Ravenna is known as the city of mosaics because of the stunning 5th-6th-century mosaics that decorate the walls of its churches and monuments, and because it is still one of Italy's top producers of mosaics. Ravenna has eight UNESCO World Heritage Sites, plus Roman sites, museums, Dante's tomb, and a famous summer music festival. Much of the historic center is a compact and flat pedestrian zone.
Ravenna was a Roman city that rose to prominence is the fifth to the eighth centuries, when it was the western capital of the Roman Empire and of the Byzantine Empire in Europe.
Once a lagoon city, the canals were covered over in the 15th century, when Ravenna was ruled by Venice. Its elegant central square, Piazza del Popolo, was created during this period. In the 1700s a new canal was built reconnecting Ravenna to the sea.
Ravenna's UNESCO World Heritage Sites
Eight of Ravenna's monuments and churches from the 5th-6th centuries are designated UNESCO World Heritage Sites, most because of their spectacular early Christian mosaics.
- Basilica di San Vitale: The Basilica di San Vitale is one of Italy's most important monuments of early Christian art. The Basilica has an elegant cupola and stunning 6th-century mosaics in its apse.
- Mausoleo di Galla Placidia: Galla Placidia was the daughter, sister, wife, and mother of Roman emperors. She had this mausoleum built in the mid-fifth century. The interior is breath-taking. The mosaics are some of the oldest in the city.
- Battistero degli Ortodossi: This baptistery was built in the late fourth to early fifth centuries and is the oldest of Ravenna's monuments. Spectacular mosaics decorate the dome.
- Battistero degli Ariani: This baptistery is one of the few remaining monuments of the Arian cult, the official religion of the court of Empress Theodora. The dome is again decorated with beautiful mosaics.
- Basilica di Sant'Apollinare Nuovo: The basilica was originally a Palatine church. Byzantine style mosaics cover two walls reflecting both early-Catholic and Arian cult beliefs.
- Chapel of Sant'Andrea: The chapel was built as a private chapel. Inside are mosaics of flowers, figures of Christ, and at least 99 species of birds.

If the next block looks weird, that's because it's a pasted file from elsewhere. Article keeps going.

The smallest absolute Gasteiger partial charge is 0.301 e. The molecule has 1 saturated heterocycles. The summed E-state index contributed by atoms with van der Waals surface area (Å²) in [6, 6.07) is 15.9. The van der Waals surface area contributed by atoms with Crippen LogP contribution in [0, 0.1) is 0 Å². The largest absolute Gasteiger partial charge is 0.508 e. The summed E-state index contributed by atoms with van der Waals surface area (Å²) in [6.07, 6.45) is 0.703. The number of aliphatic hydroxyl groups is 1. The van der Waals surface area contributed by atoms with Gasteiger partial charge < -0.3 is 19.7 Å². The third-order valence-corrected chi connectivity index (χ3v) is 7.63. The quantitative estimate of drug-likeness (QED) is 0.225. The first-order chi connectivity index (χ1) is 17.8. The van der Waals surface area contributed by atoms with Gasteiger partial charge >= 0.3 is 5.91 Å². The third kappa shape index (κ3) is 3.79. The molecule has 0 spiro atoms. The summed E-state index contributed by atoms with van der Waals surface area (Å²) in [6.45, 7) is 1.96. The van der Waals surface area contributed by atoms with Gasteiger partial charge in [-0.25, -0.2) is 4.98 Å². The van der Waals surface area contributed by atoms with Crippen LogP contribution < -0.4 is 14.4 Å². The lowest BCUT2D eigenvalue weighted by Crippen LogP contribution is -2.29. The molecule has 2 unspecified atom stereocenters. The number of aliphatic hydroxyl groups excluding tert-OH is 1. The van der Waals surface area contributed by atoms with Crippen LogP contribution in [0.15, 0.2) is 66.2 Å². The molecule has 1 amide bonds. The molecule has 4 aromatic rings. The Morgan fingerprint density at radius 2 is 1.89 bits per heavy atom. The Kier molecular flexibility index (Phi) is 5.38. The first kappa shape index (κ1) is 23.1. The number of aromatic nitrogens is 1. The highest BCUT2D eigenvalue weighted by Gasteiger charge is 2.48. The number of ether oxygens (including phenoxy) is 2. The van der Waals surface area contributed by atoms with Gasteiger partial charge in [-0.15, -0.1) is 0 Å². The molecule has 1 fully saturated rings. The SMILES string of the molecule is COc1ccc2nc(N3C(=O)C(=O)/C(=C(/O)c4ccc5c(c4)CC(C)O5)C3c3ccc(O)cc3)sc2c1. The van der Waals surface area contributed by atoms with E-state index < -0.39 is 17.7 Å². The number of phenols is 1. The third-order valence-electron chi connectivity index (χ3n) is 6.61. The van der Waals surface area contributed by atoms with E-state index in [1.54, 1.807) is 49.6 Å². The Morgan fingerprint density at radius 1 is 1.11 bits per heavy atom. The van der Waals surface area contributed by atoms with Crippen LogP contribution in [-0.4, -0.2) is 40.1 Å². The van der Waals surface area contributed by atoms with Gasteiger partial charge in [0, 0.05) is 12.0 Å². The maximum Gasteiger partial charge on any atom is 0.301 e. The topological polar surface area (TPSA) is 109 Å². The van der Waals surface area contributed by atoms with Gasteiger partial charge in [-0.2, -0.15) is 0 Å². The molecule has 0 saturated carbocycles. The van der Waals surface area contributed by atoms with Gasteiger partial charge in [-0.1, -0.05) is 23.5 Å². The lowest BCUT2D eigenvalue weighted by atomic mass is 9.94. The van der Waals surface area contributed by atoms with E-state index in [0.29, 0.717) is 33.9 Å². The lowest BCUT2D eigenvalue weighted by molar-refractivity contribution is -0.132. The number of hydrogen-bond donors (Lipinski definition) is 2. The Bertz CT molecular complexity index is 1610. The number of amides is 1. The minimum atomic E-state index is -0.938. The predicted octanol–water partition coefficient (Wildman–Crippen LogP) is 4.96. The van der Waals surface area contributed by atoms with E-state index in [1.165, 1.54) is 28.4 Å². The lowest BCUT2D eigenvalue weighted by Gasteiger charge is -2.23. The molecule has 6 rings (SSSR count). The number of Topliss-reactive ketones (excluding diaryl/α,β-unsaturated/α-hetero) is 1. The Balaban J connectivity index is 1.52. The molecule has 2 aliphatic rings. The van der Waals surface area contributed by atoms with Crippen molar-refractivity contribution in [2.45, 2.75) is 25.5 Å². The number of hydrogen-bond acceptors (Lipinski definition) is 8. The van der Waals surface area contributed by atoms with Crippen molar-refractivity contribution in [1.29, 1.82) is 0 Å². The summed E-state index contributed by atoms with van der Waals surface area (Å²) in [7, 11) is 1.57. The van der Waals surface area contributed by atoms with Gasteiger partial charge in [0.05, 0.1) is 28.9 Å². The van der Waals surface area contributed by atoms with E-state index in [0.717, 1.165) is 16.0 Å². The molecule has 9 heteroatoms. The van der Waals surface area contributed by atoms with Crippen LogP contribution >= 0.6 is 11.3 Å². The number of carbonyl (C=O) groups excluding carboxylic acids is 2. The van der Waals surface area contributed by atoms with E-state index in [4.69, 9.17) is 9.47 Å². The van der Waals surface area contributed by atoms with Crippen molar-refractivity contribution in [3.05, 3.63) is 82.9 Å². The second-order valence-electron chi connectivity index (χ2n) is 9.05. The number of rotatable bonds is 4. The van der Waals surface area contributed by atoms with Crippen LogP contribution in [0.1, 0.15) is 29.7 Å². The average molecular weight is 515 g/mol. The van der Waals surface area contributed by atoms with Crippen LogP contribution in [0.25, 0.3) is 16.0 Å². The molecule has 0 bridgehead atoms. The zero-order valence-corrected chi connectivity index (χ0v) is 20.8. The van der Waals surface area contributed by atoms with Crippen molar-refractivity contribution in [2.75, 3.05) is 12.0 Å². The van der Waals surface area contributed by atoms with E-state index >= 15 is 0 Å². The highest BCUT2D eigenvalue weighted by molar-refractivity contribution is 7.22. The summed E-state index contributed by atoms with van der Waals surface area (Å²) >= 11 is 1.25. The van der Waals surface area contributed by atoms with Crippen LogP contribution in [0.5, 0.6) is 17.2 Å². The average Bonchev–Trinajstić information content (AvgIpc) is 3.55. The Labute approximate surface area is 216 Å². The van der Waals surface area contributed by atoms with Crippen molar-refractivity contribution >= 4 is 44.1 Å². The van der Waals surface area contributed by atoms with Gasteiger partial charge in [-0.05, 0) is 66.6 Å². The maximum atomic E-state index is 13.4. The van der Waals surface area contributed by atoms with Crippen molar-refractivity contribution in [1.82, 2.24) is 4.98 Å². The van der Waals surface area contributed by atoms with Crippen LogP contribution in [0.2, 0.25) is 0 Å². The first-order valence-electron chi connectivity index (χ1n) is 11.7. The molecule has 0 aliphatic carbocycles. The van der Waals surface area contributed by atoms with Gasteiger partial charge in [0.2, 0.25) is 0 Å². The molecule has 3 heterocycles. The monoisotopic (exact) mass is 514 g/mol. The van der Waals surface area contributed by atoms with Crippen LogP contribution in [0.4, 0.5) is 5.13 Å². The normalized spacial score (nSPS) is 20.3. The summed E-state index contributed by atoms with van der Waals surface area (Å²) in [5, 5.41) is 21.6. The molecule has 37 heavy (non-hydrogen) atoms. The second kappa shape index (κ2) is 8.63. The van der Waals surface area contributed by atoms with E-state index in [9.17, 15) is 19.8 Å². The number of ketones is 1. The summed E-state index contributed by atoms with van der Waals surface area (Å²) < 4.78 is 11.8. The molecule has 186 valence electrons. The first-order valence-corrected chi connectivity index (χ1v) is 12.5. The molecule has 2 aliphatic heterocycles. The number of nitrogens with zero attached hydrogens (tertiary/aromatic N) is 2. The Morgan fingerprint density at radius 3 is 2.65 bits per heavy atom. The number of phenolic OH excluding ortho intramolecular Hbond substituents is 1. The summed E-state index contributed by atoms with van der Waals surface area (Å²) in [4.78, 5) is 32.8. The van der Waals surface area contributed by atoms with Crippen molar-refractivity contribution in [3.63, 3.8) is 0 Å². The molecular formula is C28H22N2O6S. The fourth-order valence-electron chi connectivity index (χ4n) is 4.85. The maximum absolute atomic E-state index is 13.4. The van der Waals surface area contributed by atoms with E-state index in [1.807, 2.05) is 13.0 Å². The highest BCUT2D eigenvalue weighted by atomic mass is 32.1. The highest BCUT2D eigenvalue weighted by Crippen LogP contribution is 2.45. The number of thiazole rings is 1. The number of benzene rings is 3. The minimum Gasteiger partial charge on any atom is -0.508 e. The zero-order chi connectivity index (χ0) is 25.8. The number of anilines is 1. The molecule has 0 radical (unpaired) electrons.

- Mausoleo di Teodorico: Teodorico, king of the Ostrogoths, had this tomb built in 520AD. The tomb is made of Istria stone. It is the only one of the monuments without mosaics, but it does have some stunning friezes.
- Basilica of Sant'Appolinare in Classe: The basilica is outside Ravenna in the ancient Roman port of Classe by the archaeological park. Its apse is decorated with mosaics and it holds the sarcophagi of former archbishops.
Roman Sites in Ravenna
- Domus dei Tappetti di Pietra: The Domus dei Tappetti di Pietra, or House of Stone Carpets, can be visited under the Church of S. Eufemia. The floor exhibits mosaic remains of a small 5th-6th century Byzantine palace, with incredibly well-preserved floor mosaics.
- Classe Archaelogical Park: Built on orders from Emperor Augustus, Classe was Ravenna's port city and home of the Roman fleet during its Roman period. A large-scale, ongoing excavation continues to offer new discoveries about the development and decline of Classe.
- National Museum: Ravenna's National Museum is in the ex-Benedictine Monastery of San Vitale. Exhibits include a stone tablet collection, Roman and Byzantine artifacts, and 14rh century frescoes.
- M.A.R.: The Municipal Art Museum of Ravenna includes a collection of contemporary mosaics, medieval and modern art, and temporary art exhibits.
- Museo Arcivescovile: The cathedral museum houses the Chapel of Sant'Andrea, works from the old cathedral, and the spectacular ivory throne of Maximian made by sixth-century Byzantine artists.
- Dante Museum: The Dante Museum is dedicated to the poet Dante and has important works inspired by him. Dante's tomb was built in 1780 and holds Dante's remains.
- Basilica of San Francesco: Though it's neither a museum or a monument, the Basilica of San Francesco has an interesting history, including as the site of Dante's funeral. Plus it has a very unusual feature: its crypt is filled with water, and goldfish swim over the floor mosaics of the original church.
A rather complicated combined ticket scheme permits access to 5 of the city's most famous sites over a period of 7 days.
Other churches and sites have to be visited with individual tickets, though some are free of charge.
Cultural Events in Ravenna
- Alighieri and Rasi Theaters have music, ballet, and theater performances.
- Ravenna Festival is held during summer and includes opera, concerts, dance, cinema, and exhibitions.
- Mosaico di Notte, Mosaics by Night, is held Monday - Friday from June to September. There are special night tours and monument openings from 9:00-11:30. Guided tours, requiring an admission ticket, start by the entrance to the Domus dei Tappetti at 8:45. There's currently an English tour on Tuesdays.
- Antiques Market is the third weekend of every month.
Ravenna Location and Transportation
Ravenna is in the Emilia Romagna region of northeastern Italy (see Emilia Romagna map) near the Adriatic coast. It's about six km off the A14 highway, 80 km from the city of Bologna, and can be reached by train directly from Bologna, Faenza, Ferrara, and Rimini on the coast.